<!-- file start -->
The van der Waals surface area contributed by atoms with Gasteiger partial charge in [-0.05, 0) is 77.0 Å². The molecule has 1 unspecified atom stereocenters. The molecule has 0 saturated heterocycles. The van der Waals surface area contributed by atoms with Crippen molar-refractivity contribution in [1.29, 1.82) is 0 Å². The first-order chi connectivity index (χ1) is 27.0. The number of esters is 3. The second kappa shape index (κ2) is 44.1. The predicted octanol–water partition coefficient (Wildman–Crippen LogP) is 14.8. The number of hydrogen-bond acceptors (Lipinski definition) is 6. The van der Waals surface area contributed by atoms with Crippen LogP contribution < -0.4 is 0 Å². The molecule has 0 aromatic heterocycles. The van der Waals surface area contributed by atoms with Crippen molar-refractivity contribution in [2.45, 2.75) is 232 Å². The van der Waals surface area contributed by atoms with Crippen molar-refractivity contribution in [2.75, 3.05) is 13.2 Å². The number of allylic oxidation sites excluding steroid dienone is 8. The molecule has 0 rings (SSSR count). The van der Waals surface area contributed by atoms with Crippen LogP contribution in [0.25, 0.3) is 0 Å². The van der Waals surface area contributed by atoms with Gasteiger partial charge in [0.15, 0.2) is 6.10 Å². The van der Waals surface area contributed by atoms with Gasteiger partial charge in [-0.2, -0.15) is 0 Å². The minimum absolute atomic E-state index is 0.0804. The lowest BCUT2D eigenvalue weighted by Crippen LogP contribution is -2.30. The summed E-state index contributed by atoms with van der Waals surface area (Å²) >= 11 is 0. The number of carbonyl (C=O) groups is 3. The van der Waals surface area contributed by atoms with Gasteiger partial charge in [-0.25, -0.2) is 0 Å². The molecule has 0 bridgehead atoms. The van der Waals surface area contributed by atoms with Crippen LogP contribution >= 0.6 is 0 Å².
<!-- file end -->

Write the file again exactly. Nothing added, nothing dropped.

The van der Waals surface area contributed by atoms with Gasteiger partial charge in [-0.05, 0) is 77.0 Å². The molecule has 1 unspecified atom stereocenters. The molecule has 0 saturated heterocycles. The van der Waals surface area contributed by atoms with Crippen molar-refractivity contribution in [1.29, 1.82) is 0 Å². The first-order chi connectivity index (χ1) is 27.0. The number of esters is 3. The second kappa shape index (κ2) is 44.1. The predicted octanol–water partition coefficient (Wildman–Crippen LogP) is 14.8. The number of hydrogen-bond acceptors (Lipinski definition) is 6. The van der Waals surface area contributed by atoms with Crippen LogP contribution < -0.4 is 0 Å². The molecule has 0 aromatic heterocycles. The van der Waals surface area contributed by atoms with Crippen molar-refractivity contribution in [2.45, 2.75) is 232 Å². The van der Waals surface area contributed by atoms with Crippen molar-refractivity contribution in [2.75, 3.05) is 13.2 Å². The number of allylic oxidation sites excluding steroid dienone is 8. The molecule has 0 rings (SSSR count). The van der Waals surface area contributed by atoms with Crippen LogP contribution in [0.25, 0.3) is 0 Å². The van der Waals surface area contributed by atoms with Gasteiger partial charge in [0.15, 0.2) is 6.10 Å². The van der Waals surface area contributed by atoms with Gasteiger partial charge in [-0.2, -0.15) is 0 Å². The minimum absolute atomic E-state index is 0.0804. The lowest BCUT2D eigenvalue weighted by Crippen LogP contribution is -2.30. The summed E-state index contributed by atoms with van der Waals surface area (Å²) >= 11 is 0. The number of carbonyl (C=O) groups is 3. The van der Waals surface area contributed by atoms with Gasteiger partial charge in [-0.25, -0.2) is 0 Å². The molecule has 0 bridgehead atoms. The van der Waals surface area contributed by atoms with Crippen LogP contribution >= 0.6 is 0 Å².